March 07, 2014
The sizable financing provided by the Gulf countries, in particular Kuwait, Qatar, Saudi Arabia, and the United Arab Emirates (UAE) to Egypt since the popular uprising in 2011 led many observers to conclude that Gulf states have started using their vast resources to shape the region, direct political developments, and mold strategic relationships; in other words, the Gulf is now engaged in “geoeconomics”—the use of economic instruments to achieve geopolitical objectives.

But Gulf countries have in fact used geoeconomics instruments for several decades and their financing of Egypt following the overthrow of Hosni Mubarak in January 2011 does not represent any kind of policy shift. Rather it is a continuation of a strategy they followed consistently in their relations with countries in the region, and on a few occasions with Western countries—in particular the United States. Their two main geoeconomics instruments? Oil and money.

The GCC has one-third of the world’s oil reserves and produces about 20 percent of world’s oil output. Three of the countries—Kuwait, Saudi Arabia, and the UAE—rank in the top ten oil producers in the world, with Qatar close behind in thirteenth place. Qatar also has the third largest natural gas reserves and is the world’s largest exporter of liquefied natural gas (LNG).
20140310GCC OilGraph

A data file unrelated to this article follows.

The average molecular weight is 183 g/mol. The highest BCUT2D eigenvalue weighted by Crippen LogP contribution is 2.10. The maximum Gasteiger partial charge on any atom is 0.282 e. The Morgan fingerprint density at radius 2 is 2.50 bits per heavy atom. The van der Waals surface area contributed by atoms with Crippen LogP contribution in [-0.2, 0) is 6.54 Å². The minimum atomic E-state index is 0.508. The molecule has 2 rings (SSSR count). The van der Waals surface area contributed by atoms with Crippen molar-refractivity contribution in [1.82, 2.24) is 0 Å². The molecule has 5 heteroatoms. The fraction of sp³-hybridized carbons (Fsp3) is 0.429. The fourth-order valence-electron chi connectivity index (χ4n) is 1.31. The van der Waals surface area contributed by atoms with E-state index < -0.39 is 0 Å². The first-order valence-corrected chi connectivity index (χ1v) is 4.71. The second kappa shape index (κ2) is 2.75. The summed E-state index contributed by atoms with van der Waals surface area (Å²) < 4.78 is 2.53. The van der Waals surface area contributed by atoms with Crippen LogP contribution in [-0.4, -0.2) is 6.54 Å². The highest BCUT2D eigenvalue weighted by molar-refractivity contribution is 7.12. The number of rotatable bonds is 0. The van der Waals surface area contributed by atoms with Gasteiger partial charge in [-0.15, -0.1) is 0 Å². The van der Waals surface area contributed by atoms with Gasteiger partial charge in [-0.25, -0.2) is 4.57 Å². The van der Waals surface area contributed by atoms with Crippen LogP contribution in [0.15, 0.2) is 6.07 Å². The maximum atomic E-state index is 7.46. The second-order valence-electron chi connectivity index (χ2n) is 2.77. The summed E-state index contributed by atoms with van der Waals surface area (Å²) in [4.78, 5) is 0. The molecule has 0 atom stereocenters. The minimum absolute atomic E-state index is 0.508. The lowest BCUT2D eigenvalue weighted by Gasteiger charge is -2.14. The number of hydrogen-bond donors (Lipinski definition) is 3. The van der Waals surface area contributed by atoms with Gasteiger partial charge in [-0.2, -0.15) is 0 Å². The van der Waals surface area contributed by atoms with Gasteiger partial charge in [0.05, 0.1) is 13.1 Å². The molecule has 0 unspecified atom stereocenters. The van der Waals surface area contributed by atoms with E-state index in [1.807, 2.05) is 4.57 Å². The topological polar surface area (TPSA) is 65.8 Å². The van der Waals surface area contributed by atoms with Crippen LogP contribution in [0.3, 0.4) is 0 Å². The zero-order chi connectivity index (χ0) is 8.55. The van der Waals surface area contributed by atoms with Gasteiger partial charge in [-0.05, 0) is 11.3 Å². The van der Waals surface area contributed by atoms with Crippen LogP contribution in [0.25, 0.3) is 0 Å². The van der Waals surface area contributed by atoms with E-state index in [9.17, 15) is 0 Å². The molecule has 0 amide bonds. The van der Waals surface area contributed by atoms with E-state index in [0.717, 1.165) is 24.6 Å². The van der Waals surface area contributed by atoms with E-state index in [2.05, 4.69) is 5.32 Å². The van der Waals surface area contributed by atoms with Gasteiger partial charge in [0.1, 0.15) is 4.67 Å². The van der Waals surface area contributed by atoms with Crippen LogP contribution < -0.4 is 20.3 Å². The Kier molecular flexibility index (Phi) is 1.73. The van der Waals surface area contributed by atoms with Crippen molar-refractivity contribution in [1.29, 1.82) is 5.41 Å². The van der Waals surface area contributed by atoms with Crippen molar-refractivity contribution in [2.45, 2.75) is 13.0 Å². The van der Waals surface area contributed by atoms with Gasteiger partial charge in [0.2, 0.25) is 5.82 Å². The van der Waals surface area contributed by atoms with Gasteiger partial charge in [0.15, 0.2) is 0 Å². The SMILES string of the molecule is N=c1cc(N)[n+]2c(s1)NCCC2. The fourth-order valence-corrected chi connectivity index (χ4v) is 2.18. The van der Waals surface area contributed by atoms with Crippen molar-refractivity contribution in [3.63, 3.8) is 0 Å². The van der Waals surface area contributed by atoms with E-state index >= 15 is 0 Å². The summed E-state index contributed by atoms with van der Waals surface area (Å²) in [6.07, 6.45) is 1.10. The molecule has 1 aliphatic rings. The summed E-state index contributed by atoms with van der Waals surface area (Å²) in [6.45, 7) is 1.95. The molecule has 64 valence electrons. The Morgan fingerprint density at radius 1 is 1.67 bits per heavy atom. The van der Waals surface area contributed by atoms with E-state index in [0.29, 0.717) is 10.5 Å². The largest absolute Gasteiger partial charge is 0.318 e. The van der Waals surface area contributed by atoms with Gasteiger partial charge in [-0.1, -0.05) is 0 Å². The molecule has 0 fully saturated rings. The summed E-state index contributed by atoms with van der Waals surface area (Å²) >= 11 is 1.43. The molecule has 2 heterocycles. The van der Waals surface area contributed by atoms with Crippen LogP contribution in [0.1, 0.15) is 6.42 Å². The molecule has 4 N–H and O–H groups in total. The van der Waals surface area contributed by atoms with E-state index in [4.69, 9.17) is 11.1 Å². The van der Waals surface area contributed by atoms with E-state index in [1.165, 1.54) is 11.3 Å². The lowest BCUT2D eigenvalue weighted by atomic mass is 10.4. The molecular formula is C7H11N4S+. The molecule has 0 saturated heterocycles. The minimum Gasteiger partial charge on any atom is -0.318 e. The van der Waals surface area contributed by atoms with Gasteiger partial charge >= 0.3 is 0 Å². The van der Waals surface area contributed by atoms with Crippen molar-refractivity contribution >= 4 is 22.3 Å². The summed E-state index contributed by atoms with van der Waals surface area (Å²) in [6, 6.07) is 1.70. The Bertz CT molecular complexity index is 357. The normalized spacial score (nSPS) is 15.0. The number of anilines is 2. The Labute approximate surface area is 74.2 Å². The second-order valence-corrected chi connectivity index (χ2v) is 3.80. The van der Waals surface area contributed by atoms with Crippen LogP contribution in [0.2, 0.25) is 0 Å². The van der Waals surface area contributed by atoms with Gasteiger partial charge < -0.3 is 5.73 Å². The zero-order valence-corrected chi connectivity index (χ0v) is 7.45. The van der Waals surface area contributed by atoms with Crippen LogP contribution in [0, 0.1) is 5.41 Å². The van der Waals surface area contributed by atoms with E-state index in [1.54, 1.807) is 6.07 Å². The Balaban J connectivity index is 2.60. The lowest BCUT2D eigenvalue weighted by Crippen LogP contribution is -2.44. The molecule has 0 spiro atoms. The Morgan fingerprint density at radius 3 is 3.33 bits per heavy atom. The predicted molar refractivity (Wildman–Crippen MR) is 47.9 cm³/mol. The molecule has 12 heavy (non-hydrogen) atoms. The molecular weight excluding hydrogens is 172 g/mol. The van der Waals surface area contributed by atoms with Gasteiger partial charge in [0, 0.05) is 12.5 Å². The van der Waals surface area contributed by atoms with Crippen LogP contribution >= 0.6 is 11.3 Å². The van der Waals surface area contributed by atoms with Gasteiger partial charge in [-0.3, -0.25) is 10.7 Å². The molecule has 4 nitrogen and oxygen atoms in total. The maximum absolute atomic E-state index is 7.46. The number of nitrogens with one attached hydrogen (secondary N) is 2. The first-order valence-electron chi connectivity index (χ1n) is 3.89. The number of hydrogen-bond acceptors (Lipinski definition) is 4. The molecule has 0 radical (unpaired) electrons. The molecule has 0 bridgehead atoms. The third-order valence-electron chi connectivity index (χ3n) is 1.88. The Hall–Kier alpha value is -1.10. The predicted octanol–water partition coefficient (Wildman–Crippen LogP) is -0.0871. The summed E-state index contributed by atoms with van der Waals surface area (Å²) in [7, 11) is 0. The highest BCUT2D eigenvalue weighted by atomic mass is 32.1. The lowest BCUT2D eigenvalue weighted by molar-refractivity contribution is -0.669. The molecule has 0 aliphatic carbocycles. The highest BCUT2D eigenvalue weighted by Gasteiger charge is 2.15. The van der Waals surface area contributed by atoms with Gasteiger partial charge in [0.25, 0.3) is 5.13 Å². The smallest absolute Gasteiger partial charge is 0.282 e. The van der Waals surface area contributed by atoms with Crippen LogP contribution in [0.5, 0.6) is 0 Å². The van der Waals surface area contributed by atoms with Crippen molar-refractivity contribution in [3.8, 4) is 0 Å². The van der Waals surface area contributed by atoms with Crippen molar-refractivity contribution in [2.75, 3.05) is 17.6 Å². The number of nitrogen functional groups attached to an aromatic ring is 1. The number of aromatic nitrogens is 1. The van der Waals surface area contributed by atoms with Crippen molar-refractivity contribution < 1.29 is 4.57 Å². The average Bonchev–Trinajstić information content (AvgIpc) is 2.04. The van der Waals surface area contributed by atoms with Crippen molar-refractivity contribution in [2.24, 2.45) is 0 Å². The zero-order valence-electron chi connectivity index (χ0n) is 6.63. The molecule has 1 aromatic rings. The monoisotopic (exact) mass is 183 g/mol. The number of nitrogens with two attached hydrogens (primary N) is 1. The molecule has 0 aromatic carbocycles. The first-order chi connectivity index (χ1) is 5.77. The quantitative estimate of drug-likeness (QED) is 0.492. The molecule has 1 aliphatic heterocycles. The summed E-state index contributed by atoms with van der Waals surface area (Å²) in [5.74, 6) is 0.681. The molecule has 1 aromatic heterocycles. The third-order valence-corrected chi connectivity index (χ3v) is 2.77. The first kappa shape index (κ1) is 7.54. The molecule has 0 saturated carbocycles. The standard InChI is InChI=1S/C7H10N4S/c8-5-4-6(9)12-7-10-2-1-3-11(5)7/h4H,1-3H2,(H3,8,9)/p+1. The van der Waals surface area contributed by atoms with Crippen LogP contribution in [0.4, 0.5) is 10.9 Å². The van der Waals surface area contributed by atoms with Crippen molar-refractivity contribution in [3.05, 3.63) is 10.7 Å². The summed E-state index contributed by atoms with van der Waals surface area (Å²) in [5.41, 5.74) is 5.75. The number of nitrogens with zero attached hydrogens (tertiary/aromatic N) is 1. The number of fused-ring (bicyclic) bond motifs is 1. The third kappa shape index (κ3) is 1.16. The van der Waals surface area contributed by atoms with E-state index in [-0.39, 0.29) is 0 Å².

While politicians and media in the West often voice fears about oil being used as a weapon for political purposes, Gulf countries have only fired this weapon twice in their history: First, during the 1967 Arab-Israeli War they joined the Arab oil embargo that cut global oil production for about two months. This action, however, had a minimal impact on world oil prices and the oil consuming countries as Iran and Venezuela upped their production to compensate for the drop in Arab oil supplies. A second embargo during the 1973 Arab-Israeli War, designed to punish countries supporting Israel militarily (principally the United States), lasted for six months and led to a quadrupling of oil prices, significantly hurting the global economy.

Since these two early episodes, however, Gulf oil has not been used as a threat or a weapon, but more as a stabilizing instrument. When any serious risk to oil supply threatened to destabilize the market, the Gulf States—particularly Saudi Arabia—produced more oil to stabilize prices. Two main examples of this stabilization function that they play arose in Kuwait and Libya. When Kuwaiti production ceased in the wake of the first Gulf War in 1991, Saudi Arabia and the UAE quickly filled the gap and oil prices barely moved. More recently in 2011, the collapse of Libyan oil production (which took 1 million barrels a day off the market) sparked concerns of a sharp spike in oil prices and hit Europe hard. Once again, the Saudis came to the rescue and replaced the loss of Libyan oil, keeping oil prices from rising sharply.

This is not to say that oil is never used as a geoeconomics instrument by the Gulf States. It is used, not as a weapon, but in a benign matter to influence countries, buy friends, and sometimes as a reward for political favors. Keeping oil prices stable helps the world economy and earns points with the major oil-consuming nations. The Gulf states have also used the oil instrument directly in regional relations, providing oil at discounted prices (and sometime even free) over the years to Jordan, Egypt, Pakistan, and Yemen. Even Bahrain—itself a member of the GCC—benefited by producing oil from a Saudi field "on loan" to Bahrain.